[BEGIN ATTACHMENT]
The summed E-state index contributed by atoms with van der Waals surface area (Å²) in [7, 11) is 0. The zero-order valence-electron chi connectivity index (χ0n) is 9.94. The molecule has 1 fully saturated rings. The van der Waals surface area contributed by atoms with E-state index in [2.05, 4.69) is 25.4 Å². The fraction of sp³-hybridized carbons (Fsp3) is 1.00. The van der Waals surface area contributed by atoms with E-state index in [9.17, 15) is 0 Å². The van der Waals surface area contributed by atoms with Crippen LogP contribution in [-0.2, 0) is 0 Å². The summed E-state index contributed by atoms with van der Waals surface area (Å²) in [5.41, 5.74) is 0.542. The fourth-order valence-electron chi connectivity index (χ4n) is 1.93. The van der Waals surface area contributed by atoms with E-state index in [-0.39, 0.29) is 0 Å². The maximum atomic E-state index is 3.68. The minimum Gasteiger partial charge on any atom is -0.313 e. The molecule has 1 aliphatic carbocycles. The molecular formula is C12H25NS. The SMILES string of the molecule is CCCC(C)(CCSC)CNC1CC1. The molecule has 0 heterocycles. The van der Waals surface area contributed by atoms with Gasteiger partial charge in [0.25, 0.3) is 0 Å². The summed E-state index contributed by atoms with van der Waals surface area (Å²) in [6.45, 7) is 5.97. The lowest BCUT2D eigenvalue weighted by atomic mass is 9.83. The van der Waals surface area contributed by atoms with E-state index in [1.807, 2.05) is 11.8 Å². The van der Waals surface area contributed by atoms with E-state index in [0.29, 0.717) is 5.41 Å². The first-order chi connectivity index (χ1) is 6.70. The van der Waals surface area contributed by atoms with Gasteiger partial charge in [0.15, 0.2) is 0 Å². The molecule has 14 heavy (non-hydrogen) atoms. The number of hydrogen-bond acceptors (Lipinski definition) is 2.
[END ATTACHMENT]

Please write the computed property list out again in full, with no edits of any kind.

The summed E-state index contributed by atoms with van der Waals surface area (Å²) in [7, 11) is 0. The zero-order valence-electron chi connectivity index (χ0n) is 9.94. The molecule has 1 fully saturated rings. The van der Waals surface area contributed by atoms with E-state index in [2.05, 4.69) is 25.4 Å². The fraction of sp³-hybridized carbons (Fsp3) is 1.00. The van der Waals surface area contributed by atoms with E-state index in [9.17, 15) is 0 Å². The van der Waals surface area contributed by atoms with Crippen LogP contribution in [-0.2, 0) is 0 Å². The summed E-state index contributed by atoms with van der Waals surface area (Å²) in [5.41, 5.74) is 0.542. The fourth-order valence-electron chi connectivity index (χ4n) is 1.93. The van der Waals surface area contributed by atoms with E-state index in [-0.39, 0.29) is 0 Å². The maximum atomic E-state index is 3.68. The minimum Gasteiger partial charge on any atom is -0.313 e. The molecule has 1 aliphatic carbocycles. The molecular formula is C12H25NS. The SMILES string of the molecule is CCCC(C)(CCSC)CNC1CC1. The molecule has 0 heterocycles. The van der Waals surface area contributed by atoms with Gasteiger partial charge in [0.25, 0.3) is 0 Å². The summed E-state index contributed by atoms with van der Waals surface area (Å²) in [6.45, 7) is 5.97. The lowest BCUT2D eigenvalue weighted by atomic mass is 9.83. The van der Waals surface area contributed by atoms with E-state index in [1.807, 2.05) is 11.8 Å². The van der Waals surface area contributed by atoms with E-state index in [0.29, 0.717) is 5.41 Å². The first-order chi connectivity index (χ1) is 6.70. The van der Waals surface area contributed by atoms with Gasteiger partial charge in [0.15, 0.2) is 0 Å². The molecule has 14 heavy (non-hydrogen) atoms. The number of hydrogen-bond acceptors (Lipinski definition) is 2.